The ceremony and convocation took place on Thursday, May 22, as the entire student body of the Bronx middle and high school looked on.
A formal dedication, with alumni present, followed outside, adding six new names to the class of 1963’s Vietnam Veterans Memorial flagpole, which previously listed the names of three members of that class who perished in the conflict.
The members of the Mount community honored were James Burke’62, Martin Conrad ’63, Michael Cunnion ’63, Thomas Grix ’64, Michael Kehoe ’64, Ned Loscuito ’56, Peter McCarthy ‘63, Robert Serio ‘60, and William Wilders ’58.
“The men we are celebrating this morning join the ranks of those who have preserved our freedom,” Mount St. Michael president Anthony Miserandino told the students at the assembly. “We rededicated the Vietnam memorial as a reminder that Mount has a long commitment to service.”
The original dedication of the flagpole by the class of 1963 took place well before the end of the war, on November 5, 1967.
Michael Duigan, assistant director of development at the school, said the ceremony reminds the students that they walk down the same path as national heroes.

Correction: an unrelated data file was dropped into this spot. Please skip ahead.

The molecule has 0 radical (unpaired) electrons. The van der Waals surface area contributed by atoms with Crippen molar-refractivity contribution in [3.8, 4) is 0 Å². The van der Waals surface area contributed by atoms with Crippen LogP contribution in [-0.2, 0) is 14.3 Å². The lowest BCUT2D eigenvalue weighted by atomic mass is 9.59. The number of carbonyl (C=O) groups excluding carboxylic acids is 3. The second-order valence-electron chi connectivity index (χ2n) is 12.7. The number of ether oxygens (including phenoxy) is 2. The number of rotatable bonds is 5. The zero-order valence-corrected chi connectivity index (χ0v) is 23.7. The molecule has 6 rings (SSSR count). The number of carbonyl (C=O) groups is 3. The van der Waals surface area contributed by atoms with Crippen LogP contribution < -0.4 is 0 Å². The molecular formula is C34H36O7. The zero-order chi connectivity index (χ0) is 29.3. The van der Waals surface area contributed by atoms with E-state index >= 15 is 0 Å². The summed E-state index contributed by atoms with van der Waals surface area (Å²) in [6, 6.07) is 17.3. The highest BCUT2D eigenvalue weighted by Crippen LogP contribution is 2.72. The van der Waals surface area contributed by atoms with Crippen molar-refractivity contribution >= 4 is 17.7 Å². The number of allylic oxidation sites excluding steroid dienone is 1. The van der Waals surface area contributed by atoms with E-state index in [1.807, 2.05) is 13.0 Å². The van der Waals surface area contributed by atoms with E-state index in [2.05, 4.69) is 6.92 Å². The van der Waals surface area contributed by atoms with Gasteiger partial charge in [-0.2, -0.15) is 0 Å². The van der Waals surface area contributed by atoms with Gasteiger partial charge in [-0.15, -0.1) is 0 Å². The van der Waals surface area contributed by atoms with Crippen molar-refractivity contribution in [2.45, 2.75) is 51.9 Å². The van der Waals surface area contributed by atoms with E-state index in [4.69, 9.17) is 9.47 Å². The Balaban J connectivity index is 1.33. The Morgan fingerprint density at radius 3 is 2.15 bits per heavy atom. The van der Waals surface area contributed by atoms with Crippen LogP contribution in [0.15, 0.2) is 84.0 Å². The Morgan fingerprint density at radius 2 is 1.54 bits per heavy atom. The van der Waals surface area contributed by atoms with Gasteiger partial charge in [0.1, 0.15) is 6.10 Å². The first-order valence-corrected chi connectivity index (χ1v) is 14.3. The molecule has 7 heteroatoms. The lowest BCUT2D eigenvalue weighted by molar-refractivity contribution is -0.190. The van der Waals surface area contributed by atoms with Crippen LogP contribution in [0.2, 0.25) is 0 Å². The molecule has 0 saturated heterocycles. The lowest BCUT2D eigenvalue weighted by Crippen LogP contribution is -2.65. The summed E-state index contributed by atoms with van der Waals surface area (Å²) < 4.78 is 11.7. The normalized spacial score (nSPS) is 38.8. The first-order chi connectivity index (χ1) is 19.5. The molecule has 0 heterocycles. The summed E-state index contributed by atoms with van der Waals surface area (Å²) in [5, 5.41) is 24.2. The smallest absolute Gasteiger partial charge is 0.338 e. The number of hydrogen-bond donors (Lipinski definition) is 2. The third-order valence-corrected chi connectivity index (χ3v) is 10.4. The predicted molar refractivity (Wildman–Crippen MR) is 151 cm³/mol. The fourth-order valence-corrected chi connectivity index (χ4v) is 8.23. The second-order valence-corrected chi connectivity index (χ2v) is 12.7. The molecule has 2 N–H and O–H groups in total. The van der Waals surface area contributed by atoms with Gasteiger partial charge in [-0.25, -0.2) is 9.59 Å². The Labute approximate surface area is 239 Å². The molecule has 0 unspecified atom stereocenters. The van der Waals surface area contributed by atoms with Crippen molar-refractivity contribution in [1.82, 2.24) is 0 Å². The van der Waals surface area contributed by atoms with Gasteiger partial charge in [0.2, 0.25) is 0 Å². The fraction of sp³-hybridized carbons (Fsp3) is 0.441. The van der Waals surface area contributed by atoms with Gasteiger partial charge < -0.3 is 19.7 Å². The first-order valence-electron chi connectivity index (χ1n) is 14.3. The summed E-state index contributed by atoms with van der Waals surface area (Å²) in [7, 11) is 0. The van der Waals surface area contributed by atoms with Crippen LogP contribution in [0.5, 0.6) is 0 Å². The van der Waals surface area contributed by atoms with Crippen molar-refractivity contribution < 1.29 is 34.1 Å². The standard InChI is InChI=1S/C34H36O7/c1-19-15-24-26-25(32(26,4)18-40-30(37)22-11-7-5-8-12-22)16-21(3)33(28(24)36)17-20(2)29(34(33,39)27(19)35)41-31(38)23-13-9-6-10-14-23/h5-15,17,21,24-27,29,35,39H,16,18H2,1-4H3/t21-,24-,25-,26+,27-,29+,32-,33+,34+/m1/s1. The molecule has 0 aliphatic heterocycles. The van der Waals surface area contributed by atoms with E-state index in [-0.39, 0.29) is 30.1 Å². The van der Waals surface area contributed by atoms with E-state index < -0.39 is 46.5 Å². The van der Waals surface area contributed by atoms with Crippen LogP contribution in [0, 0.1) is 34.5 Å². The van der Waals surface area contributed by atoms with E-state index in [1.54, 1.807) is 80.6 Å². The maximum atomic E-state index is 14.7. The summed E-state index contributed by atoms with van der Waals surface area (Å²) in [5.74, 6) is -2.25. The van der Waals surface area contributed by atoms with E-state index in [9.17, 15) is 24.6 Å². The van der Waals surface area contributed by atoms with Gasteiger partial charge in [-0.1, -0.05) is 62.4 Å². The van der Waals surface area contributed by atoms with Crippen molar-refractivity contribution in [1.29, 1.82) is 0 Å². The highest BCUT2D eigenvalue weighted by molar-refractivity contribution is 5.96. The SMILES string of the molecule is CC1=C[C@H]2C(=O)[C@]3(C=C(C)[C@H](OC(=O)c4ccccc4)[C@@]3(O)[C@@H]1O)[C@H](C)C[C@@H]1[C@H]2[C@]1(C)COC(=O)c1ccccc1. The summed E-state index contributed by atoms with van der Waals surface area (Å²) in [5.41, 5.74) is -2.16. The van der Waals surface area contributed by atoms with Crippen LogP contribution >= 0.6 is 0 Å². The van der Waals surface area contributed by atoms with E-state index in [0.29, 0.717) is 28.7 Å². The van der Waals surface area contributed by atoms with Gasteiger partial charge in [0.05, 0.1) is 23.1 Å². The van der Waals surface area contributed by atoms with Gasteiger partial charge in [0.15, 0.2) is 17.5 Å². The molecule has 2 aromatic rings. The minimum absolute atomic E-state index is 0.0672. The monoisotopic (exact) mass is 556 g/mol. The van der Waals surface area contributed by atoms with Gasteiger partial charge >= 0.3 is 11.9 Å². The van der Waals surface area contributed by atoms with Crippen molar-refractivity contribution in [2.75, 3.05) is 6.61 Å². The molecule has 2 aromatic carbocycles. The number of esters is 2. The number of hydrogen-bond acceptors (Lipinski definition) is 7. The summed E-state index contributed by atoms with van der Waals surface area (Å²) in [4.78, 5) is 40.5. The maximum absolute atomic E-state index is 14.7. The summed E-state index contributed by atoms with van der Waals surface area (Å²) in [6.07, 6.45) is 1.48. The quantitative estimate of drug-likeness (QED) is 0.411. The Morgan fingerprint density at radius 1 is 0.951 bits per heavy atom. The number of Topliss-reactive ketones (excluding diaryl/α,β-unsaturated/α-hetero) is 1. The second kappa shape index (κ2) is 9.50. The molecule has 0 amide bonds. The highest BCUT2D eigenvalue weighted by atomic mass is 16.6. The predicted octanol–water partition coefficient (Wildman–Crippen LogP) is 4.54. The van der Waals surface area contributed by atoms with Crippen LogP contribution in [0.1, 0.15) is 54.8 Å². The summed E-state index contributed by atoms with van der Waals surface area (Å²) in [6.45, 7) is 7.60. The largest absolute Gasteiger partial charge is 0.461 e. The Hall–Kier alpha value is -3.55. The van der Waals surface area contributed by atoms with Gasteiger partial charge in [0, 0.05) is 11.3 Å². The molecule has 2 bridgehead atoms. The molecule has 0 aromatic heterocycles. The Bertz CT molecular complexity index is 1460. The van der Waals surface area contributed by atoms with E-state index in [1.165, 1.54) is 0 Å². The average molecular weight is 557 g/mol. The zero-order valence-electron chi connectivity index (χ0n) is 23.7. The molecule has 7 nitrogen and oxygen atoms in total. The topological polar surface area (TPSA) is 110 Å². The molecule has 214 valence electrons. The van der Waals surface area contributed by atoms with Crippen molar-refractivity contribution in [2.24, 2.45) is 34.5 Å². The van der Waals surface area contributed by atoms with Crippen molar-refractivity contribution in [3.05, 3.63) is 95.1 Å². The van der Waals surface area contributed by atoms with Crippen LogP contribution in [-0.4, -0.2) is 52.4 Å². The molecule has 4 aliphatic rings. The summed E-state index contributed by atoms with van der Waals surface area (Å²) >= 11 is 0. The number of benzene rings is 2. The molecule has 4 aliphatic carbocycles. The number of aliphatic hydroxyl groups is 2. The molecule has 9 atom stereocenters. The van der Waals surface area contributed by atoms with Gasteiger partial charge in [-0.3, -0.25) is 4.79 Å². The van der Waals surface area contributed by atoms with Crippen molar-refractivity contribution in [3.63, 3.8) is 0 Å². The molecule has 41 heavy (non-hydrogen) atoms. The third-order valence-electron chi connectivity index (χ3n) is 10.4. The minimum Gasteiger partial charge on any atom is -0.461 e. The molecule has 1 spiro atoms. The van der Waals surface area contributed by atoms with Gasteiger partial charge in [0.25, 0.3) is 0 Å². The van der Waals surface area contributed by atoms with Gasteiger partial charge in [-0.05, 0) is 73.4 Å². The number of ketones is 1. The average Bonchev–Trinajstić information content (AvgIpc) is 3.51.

“[The students realize] we have freedoms today because of these guys who fought for us,” Duigan stated. “The students should know these guys were in the same classrooms and halls they are now in, and that they served their country. It also is a reminder that freedom comes at a price.”
Students read the names of the deceased alumni, and placed a red rose for each on an altar next to the color guard with the American flag. Student Mario Scipione read a poem he had written commemorating the fallen soldiers.
The NYPD’s top ranking Bronx officer, Chief Thomas Purtell, who graduated from the school, arranged a fly-over by the army national guard.
In addition, Borough President Adolfo Carrion Jr. sent his representative, Melvyn Romero, to speak to the students about the importance of showing respect to the soldiers, sailors, and airmen now walking the streets of the Bronx, on leave from conflicts in Iraq and Afghanistan.
“As you walk thorough the county,” he said, “I would ask that you thank a service member when you see them in uniform this summer.”